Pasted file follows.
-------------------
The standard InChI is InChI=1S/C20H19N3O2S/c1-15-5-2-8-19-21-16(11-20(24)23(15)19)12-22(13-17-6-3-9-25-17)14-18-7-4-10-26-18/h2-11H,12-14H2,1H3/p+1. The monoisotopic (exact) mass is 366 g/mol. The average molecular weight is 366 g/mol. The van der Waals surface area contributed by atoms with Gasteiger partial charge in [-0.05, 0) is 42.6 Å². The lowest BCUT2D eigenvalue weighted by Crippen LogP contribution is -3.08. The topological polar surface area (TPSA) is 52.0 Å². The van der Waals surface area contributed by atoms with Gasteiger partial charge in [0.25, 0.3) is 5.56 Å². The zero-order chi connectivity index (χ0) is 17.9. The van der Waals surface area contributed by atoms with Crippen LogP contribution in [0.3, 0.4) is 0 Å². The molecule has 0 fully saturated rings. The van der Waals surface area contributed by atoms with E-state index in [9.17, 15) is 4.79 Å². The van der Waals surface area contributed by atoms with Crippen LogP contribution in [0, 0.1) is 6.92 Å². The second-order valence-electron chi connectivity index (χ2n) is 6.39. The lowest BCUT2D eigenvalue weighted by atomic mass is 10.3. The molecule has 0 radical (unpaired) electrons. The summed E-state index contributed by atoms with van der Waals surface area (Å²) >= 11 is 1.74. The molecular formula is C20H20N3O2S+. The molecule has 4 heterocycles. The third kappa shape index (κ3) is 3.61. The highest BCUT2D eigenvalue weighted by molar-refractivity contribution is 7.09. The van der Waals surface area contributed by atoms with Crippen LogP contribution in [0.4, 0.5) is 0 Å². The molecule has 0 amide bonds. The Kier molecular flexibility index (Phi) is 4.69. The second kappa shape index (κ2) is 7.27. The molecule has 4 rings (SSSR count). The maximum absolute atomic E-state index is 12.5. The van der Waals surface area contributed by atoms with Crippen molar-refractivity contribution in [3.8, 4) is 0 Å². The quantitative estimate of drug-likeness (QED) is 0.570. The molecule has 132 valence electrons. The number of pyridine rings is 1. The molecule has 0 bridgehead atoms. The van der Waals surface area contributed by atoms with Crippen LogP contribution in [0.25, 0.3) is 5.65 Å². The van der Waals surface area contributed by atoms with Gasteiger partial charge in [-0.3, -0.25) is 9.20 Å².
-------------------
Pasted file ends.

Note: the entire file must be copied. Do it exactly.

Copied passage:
The standard InChI is InChI=1S/C20H19N3O2S/c1-15-5-2-8-19-21-16(11-20(24)23(15)19)12-22(13-17-6-3-9-25-17)14-18-7-4-10-26-18/h2-11H,12-14H2,1H3/p+1. The monoisotopic (exact) mass is 366 g/mol. The average molecular weight is 366 g/mol. The van der Waals surface area contributed by atoms with Gasteiger partial charge in [-0.05, 0) is 42.6 Å². The lowest BCUT2D eigenvalue weighted by Crippen LogP contribution is -3.08. The topological polar surface area (TPSA) is 52.0 Å². The van der Waals surface area contributed by atoms with Gasteiger partial charge in [0.25, 0.3) is 5.56 Å². The zero-order chi connectivity index (χ0) is 17.9. The van der Waals surface area contributed by atoms with Crippen LogP contribution in [0.3, 0.4) is 0 Å². The molecule has 0 fully saturated rings. The van der Waals surface area contributed by atoms with E-state index in [9.17, 15) is 4.79 Å². The van der Waals surface area contributed by atoms with Crippen LogP contribution in [0, 0.1) is 6.92 Å². The second-order valence-electron chi connectivity index (χ2n) is 6.39. The lowest BCUT2D eigenvalue weighted by atomic mass is 10.3. The molecule has 0 radical (unpaired) electrons. The summed E-state index contributed by atoms with van der Waals surface area (Å²) >= 11 is 1.74. The molecular formula is C20H20N3O2S+. The molecule has 4 heterocycles. The third kappa shape index (κ3) is 3.61. The highest BCUT2D eigenvalue weighted by molar-refractivity contribution is 7.09. The van der Waals surface area contributed by atoms with Crippen LogP contribution in [0.4, 0.5) is 0 Å². The molecule has 0 amide bonds. The Kier molecular flexibility index (Phi) is 4.69. The second kappa shape index (κ2) is 7.27. The molecule has 4 rings (SSSR count). The maximum absolute atomic E-state index is 12.5. The van der Waals surface area contributed by atoms with Crippen molar-refractivity contribution in [3.8, 4) is 0 Å². The quantitative estimate of drug-likeness (QED) is 0.570. The molecule has 132 valence electrons. The number of pyridine rings is 1. The molecule has 0 bridgehead atoms. The van der Waals surface area contributed by atoms with Crippen LogP contribution in [0.25, 0.3) is 5.65 Å². The van der Waals surface area contributed by atoms with Gasteiger partial charge in [-0.3, -0.25) is 9.20 Å².